Bitcoin is a form of digital currency, created and held electronically. No one controls it. Bitcoins aren’t printed, like dollars or euros – they’re produced by people, and increasingly businesses, running computers all around the world, using software that solves mathematical problems.
Bitcoin has proven to be a contentious issue for regulators and law enforcers, both of which have targeted the digital currency in an attempt to control its use. Many legal authorities are still struggling to understand the cryptocurrency, let alone make laws around it. Amid all this uncertainty, one question stands out: is bitcoin legal?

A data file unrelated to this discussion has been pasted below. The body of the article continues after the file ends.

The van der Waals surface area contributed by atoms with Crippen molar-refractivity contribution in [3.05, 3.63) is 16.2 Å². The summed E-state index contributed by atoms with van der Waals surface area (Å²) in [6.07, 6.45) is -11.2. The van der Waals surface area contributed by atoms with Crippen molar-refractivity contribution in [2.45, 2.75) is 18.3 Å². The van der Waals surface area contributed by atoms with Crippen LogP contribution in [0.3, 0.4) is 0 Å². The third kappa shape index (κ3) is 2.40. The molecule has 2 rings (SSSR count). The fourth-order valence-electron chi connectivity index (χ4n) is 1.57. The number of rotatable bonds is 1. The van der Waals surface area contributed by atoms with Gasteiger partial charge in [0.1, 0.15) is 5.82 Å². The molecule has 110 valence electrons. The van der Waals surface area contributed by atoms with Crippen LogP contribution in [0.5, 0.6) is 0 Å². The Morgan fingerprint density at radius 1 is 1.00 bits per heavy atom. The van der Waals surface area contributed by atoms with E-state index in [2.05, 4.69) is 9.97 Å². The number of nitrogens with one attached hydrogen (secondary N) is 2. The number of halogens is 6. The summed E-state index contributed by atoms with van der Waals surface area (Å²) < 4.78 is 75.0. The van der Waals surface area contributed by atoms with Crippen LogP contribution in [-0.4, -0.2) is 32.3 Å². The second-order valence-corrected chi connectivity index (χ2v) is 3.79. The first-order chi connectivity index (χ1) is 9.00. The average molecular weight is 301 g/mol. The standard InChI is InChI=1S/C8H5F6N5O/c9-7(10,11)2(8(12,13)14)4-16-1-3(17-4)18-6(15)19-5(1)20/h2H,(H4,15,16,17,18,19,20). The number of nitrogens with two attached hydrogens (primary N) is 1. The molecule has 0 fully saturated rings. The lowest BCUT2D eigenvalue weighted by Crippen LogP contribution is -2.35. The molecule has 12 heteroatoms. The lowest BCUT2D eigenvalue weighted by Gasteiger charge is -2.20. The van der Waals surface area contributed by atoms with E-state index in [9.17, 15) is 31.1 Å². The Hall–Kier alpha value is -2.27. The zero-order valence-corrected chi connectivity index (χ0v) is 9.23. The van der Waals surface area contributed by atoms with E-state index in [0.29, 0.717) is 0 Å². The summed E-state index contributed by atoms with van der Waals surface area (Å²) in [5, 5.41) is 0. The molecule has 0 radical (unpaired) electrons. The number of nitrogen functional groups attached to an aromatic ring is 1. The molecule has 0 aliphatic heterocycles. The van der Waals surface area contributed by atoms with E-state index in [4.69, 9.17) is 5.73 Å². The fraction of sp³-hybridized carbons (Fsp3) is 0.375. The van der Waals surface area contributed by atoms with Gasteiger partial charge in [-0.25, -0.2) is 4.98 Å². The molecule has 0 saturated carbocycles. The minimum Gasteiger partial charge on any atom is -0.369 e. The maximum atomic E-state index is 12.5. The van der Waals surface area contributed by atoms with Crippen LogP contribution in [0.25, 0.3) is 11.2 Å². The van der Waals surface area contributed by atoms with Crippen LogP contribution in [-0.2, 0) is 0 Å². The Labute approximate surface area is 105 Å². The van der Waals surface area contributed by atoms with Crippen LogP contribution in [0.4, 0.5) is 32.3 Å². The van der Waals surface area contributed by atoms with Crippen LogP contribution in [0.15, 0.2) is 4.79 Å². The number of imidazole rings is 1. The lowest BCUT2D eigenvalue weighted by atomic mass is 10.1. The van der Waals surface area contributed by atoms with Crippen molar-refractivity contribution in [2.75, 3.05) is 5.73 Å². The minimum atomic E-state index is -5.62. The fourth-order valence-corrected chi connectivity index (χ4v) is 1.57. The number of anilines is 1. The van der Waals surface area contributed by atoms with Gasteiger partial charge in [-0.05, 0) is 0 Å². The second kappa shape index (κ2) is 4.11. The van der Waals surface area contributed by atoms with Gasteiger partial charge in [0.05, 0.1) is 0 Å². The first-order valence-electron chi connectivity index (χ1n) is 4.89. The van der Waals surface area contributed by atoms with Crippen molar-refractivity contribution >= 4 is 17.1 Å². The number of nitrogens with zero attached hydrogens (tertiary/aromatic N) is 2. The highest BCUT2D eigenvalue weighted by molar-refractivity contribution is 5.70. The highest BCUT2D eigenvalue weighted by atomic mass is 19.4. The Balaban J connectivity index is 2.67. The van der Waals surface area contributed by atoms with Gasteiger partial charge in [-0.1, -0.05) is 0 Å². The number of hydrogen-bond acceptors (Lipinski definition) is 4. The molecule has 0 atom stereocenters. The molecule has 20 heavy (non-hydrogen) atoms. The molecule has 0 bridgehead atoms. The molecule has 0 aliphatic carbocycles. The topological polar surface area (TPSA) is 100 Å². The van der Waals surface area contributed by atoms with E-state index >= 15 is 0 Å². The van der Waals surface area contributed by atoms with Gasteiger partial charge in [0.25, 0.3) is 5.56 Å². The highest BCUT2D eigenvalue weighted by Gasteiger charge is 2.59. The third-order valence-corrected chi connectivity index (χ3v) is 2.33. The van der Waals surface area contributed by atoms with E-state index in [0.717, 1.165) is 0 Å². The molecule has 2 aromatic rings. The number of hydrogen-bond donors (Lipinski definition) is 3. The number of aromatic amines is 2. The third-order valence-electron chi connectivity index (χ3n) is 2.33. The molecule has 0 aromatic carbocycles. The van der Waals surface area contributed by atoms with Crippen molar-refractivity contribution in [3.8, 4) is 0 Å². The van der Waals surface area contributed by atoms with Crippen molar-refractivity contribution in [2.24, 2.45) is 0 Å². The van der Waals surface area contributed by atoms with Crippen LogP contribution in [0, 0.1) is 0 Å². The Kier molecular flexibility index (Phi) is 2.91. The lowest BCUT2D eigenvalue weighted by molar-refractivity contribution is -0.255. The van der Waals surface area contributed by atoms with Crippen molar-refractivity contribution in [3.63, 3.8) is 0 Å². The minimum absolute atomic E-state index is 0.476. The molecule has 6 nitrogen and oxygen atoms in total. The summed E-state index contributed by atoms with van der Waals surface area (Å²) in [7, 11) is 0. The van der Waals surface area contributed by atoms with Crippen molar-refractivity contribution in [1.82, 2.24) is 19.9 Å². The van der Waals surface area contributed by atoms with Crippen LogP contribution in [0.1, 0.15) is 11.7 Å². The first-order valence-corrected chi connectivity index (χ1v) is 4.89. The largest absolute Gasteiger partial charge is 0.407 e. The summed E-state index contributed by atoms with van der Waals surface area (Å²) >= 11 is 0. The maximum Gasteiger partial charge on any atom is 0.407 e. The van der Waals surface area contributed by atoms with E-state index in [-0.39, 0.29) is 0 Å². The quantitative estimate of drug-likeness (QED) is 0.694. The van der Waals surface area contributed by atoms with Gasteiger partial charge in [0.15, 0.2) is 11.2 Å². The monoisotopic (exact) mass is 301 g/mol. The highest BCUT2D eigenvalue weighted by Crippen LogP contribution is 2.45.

The answer is, yes, depending on what you’re doing with it.
Currently, Iceland, Bolivia, Ecuador, Kyrgyzstan and Vietnam are the only countries that seem to have some level of bitcoin ban in place.
India’s central bank is said to be “watching” bitcoin. In a series of dramatic moves, the Reserve Bank of India (RBI) issued a warning about bitcoin in late December 2013, which was followed almost immediately by exchanges choosing to suspend operations. One exchange had its premises raided and another was paid a “friendly” visit by tax officials to investigate how digital currencies could be managed and taxed. Some exchanges have since re-opened for business.